Surprise, surprise. Women have fucked up body image issues. (Men do, too, but this post will be about women. If anyone would like to guest post on men's body image, please let me know.)
We all recall the backlash over Vogue's story about the 7 year old whose mother put her on a diet. If you don't recall, it was kind of everywhere. Wouldn't it be great if we could move past this toxic cycle in which we indoctrinate young people into a culture of fat shaming?
Well now, there is a new campaign called Keep It Real fighting to get magazines geared toward young girls and women to publish ONE unaltered photo in each issue. You can participate, too. Here is the guide.
(More after the jump.)
(I found out about this through Feministing and I really must say that I've gotta love the ad that accompanied it.)
Anyway, I missed day one of this campaign, but I don't have a Twitter account anyway. So I'm starting at day two, the day of the blog!
Miss Representation provided some really shocking statistics that I can share with you. I'll only use a choice few, but the full list is in that guide.
The ones that stand out most to me are "48% of teenage girls wish they were as skinny as models," but we have to recall "Twenty years ago, the average fashion model weighed 8% less than the average woman. Today that number is 23% less." Why do we want to weigh so much less than the average woman? This in itself is a disturbing trend, but the statistic that hit close to home for me was "53% of 13 year old girls are unhappy with their bodies. That number increases to 78% by age 17." (Links are to the source articles Miss Representation provided.)
The reason that statistic resonates with me is that I experienced exactly those feelings of shame and dissatisfaction regarding my body in my teenage years. When I was around 13, I started to experience the transformation most cisgendered women do. I was always a very thin child, so it was actually strange for me to suddenly have curves everywhere. I didn't know what to do, but I'm not entirely certain I hated them.
As I progressed through my teenage years, I put on some weight. I was still well within what the BMI says is healthy (not that I trust that anyway), but I hated the fact that I found cellulite on my thighs and butt. I hated that I had stretch marks on my hips, thighs, butt, and breasts because my body changed so drastically and so quickly. I still hate those things, but I didn't have any authority saying this was normal. The women on television, in movies, and covering magazines did not have cellulite. They didn't even have any softness to their stomachs like I did/do.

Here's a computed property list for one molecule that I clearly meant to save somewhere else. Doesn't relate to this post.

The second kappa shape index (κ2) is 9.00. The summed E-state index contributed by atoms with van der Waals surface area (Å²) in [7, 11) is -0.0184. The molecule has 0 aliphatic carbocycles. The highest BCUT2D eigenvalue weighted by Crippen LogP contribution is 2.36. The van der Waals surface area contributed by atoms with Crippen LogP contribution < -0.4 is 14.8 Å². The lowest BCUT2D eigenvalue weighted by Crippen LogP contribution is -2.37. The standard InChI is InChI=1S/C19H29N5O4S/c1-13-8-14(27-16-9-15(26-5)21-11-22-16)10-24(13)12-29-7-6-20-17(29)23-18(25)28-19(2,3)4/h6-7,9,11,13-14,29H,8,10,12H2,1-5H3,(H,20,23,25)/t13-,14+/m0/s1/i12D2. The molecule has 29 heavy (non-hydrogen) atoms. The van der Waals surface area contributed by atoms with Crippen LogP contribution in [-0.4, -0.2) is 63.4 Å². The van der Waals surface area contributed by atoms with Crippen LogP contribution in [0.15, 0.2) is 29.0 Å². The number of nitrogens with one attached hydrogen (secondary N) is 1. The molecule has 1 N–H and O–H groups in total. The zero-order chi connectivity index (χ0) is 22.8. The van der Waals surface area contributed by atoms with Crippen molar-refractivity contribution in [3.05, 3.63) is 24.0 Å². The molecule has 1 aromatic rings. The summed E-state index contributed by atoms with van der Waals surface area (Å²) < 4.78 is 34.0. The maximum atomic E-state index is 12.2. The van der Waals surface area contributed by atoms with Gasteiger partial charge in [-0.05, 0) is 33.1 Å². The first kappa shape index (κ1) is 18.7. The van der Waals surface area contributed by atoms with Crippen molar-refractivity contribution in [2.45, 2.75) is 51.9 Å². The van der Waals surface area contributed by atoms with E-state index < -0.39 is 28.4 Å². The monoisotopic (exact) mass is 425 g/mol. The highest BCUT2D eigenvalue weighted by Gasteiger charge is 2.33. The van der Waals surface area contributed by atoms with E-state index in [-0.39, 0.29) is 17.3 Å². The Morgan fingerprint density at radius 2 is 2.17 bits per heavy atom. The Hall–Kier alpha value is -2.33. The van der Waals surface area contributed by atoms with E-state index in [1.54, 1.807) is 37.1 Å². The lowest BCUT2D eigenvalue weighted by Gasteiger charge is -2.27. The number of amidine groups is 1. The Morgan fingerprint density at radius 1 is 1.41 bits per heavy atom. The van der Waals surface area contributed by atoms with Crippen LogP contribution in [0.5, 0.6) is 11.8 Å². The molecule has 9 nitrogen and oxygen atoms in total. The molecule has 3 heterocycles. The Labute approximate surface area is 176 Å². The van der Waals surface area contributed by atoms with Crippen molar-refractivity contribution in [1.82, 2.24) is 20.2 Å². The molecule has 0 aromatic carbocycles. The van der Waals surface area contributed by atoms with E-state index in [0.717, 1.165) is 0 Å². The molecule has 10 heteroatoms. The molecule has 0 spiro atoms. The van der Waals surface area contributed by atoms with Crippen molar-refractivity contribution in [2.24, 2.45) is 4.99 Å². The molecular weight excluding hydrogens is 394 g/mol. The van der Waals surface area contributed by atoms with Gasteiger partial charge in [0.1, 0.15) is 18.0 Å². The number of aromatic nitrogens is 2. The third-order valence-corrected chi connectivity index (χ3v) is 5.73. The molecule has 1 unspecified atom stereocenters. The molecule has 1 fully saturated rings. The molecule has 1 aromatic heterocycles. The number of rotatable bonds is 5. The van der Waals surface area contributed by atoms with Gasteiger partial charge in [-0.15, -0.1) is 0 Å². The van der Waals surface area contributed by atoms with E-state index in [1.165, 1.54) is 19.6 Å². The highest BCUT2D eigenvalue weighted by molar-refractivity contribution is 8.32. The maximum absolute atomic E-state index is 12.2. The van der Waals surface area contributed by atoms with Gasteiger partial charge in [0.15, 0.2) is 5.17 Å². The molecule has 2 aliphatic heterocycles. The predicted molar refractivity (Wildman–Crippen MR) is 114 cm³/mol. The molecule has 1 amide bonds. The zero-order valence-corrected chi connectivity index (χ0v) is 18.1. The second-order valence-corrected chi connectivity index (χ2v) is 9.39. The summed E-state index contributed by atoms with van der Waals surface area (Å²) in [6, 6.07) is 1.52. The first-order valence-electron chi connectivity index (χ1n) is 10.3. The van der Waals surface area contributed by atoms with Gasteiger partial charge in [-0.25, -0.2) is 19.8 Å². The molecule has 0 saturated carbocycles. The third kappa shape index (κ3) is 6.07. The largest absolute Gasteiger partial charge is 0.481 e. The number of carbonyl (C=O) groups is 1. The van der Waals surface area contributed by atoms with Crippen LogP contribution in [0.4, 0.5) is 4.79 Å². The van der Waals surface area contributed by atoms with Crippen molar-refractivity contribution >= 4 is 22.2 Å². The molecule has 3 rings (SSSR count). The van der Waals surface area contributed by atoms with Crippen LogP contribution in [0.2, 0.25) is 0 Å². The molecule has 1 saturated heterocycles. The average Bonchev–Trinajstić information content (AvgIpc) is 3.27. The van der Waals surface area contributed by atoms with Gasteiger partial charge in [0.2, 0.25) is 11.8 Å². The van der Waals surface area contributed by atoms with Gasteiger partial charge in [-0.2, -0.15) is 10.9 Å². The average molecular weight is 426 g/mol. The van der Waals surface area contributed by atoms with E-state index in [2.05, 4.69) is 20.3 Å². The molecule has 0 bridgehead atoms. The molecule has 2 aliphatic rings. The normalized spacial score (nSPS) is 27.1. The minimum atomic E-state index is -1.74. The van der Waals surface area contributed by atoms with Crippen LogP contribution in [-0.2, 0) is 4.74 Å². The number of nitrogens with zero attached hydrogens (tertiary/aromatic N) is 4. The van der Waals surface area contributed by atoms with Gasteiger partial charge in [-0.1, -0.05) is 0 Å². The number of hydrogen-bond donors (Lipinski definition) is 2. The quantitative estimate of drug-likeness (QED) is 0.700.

My junior year of high school, I gained an extra 15-20 pounds. I gained it everywhere: on my body and in my face. I was doing okay with the weight gain until a few people who were important to me made comments about it. Suddenly, I looked in the mirror and realized that those few extra pounds made me feel incredibly unattractive and overweight. I was embarrassed that I was unable to afford new clothes to accommodate the bulges. Overall, I found that the weight gain I would have been able to tolerate was suddenly unbearable because of the responses from my loved ones. It is unfair to completely absolve those people, but the our society says "fat is unhealthy" and "thin is in" and all the other cliche phrases.
My weight has continued to fluctuate 10-20 pounds (often every year), but at this point, I don't bother losing weight on purpose. Honestly, one of the things that has saved me has been finding friends, boyfriends, and other feminist bloggers that don't insist that there is only one sexy body type. I have been incredibly blessed to find people to surround myself with who embrace my curves (literally and figuratively). I also recognize that I am lucky in that the shape of my curves is one that society sometimes accepts (although it expects them to be smooth, stretch mark free, tan, and freckle-less). I am sometimes subject to fat shaming, but I am not constantly bombarded with looks from people who judge me just because I'm eating an ice cream cone or drinking a Coke.
I have to say the the most powerful antidote I've found to the bullshit body image we're presented with is to find friends who love you (something that is often difficult for young girls) and to have access to information that explains what we see on TV and in magazines is not the norm. It has taken me years to decide I love my body, and some days I backslide into fat shaming myself.
I still have yet to see a good media example of a body that looks like mine: stretchmarks, cellulite, a slightly uneven line to the curves (Spanx cover a lot), and freckles to boot. There are many body types out there and the ones in the media are not representative of what most of us look like now or will in the future. We owe it to our girls, young women, and grown women to fight to represent all body types in the media. We are normal, we are strong, and we are sexy. (Please remember, though, that just because we are sexy doesn't mean we want to talk about or have sex with everyone we encounter.)
While one unaltered image per month is not going to solve the entire issue, it will certainly be a step in the right direction. More importantly, it will be a statement from the editors of these magazines that shows they care about the mental and physical well-being of their readers. Images are powerful and we must respect that power and put it to good use.
Sorry if this came off as a rambling rant, but I felt the need to share a semi-personal story for this one.